ICE caused confusion about Secure Communities, says DHS OIG
Homeland Security Department officials stoked confusion among state and local jurisdictions over whether participation in a program to match arrestee fingerprint data against a federal immigration database was voluntary, a DHS office of inspector general report says.
As a result, the data sharing effort, known as Secure Communities, “continues to face opposition, criticism, and resistance in some locations,” the report states.
The report, dated March 27, is one (.pdf) of two (.pdf) released by the DHS OIG on April 6 regarding Secure Communities. Both were requested by Rep. Zoe Lofgren (D-Calif.), a critic of how DHS--specifically, Immigration and Customs Enforcement--has managed the program.
According to DHS auditors, there was no evidence that “ICE intentionally misled the public” over whether state and local jurisdictions could opt-out of the program.
However, communications from ICE asking communities to “volunteer” to join Secure Communities and agency use of memorandums of agreement to expand participation caused some state and local jurisdictions to believe that participation was indeed voluntary. The fact that all 42 MOAs signed with states included a termination clause allowing unilateral withdrawal also meant that a state could interpret the MOAs to mean that “it could chose not to submit fingerprints to DHS and to end its participation in Secure Communities,” the report notes.
Secure Communities works by transferring fingerprint data uploaded by local law enforcement into the FBI’s Integrated Automated Fingerprint Identification System to the DHS Automated Biometric Identification System, which automatically checks for matches against immigration records. If the DHS system--known as IDENT--finds a match, the information is sent to the ICE Law Enforcement Support Center, where personnel review as many as 16 databases to determine the criminal history and immigration status of the matched individual. ICE can then request that law enforcement participating in Secure Communities detain the individual in question for transfer to federal jurisdiction.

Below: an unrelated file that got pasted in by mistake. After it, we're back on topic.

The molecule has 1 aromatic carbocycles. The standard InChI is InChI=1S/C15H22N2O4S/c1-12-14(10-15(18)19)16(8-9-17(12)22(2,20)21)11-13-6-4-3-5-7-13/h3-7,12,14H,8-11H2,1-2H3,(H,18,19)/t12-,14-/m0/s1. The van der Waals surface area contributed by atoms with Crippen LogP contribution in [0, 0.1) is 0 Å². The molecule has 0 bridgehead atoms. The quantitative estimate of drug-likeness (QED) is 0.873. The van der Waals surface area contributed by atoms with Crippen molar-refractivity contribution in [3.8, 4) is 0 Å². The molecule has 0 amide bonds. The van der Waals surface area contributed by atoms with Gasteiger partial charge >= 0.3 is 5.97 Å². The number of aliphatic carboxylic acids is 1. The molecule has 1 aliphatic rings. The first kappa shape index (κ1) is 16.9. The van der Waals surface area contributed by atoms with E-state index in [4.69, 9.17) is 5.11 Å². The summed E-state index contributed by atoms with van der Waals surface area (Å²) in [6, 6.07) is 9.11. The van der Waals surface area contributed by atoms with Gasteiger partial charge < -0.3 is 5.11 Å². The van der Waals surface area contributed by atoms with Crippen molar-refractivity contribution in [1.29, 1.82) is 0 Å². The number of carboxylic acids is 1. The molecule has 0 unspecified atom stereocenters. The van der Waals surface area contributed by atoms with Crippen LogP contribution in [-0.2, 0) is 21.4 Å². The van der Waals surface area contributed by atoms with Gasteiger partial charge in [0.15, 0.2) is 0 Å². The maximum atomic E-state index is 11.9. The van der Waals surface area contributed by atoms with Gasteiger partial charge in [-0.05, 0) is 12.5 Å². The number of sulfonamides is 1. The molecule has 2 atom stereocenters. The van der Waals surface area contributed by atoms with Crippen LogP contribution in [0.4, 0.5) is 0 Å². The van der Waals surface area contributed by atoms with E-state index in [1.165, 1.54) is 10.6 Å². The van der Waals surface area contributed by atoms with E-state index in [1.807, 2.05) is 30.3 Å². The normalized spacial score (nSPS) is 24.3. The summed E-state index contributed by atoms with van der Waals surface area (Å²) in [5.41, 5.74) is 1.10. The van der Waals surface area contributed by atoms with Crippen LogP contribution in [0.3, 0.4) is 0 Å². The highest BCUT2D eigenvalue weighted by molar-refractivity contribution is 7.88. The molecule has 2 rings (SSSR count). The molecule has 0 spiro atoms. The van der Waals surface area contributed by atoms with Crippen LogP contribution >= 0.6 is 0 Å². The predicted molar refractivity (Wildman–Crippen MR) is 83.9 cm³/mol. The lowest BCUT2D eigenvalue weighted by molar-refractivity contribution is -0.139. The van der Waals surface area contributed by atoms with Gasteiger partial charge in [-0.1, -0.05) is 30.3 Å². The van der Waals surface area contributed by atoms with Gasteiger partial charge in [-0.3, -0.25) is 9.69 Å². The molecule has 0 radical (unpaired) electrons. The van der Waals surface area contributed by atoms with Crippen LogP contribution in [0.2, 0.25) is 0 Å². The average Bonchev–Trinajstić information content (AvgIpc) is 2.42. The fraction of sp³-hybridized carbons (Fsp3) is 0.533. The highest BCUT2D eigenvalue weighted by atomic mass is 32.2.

In August 2011, ICE Director John Morton informed state governors that "No agreement with the state is legally necessary for one part of the federal government to share it with another part” and revoked the MOAs as moot. Some state and local jurisdictions--including the states of New York and Illinois (.pdf)--said earlier that year they would withdraw from the program due to concerns that it had not focused on the deportation of serious criminals, the program’s stated goal.
As of April 3, 2012, Secure Communities has been activated in 2,590 jurisdictions in 46 states and territories, according (.pdf) to ICE. The agency plans on activating all jurisdictions by the end of fiscal 2013.
Since fiscal 2008, Congress has appropriated about $750 million to ICE to modernize the process for identifying and removing criminal aliens, the other DHS OIG report says. A review of 723 cases by auditors shows that 97 percent of the time, ICE officials took enforcement actions consistent with policy, the report adds. Of those cases, ICE did not request detention about 45 percent of the time--12 percent of the time because the person arrested was a U.S. citizen, 30 percent of the time because the person arrested had legal status and did not have a conviction the grounds for deportation, and 3 percent of the time because the person arrested was an alien with no prior immigration or criminal records.
The report also says that nearly all law enforcement officials in 37 jurisdictions interviewed by auditors said they incurred no additional incarceration costs due to participation in Secure Communities. Officials from Cook County, Ill., which includes the city of Chicago and many of its suburbs, have said ICE detention costs $43,000 per day. The county’s board of commissioners approved in September 2011 a policy (County Ordinance 46 §37) under which it no longer honors ICE requests to detain illegal immigrants after they've posted bail.
Auditors say they “attempted to interview” Cook County officials and that ICE has not yet activated Secure Communities in that jurisdiction.
In response to the reports, Lofgren issued a statement that auditors “failed to provide answers to key questions.” In its assessment that no intentional misleading about the program occurred, the DHS OIG did not address ICE emails possibly indicating otherwise, Lofgren said. The OIG’s assessment of the program’s efficacy also bypasses questions such as whether it is susceptible to racial profiling, whether it undermines community policing efforts, and whether it ensnares “victims and others with no criminal history.”
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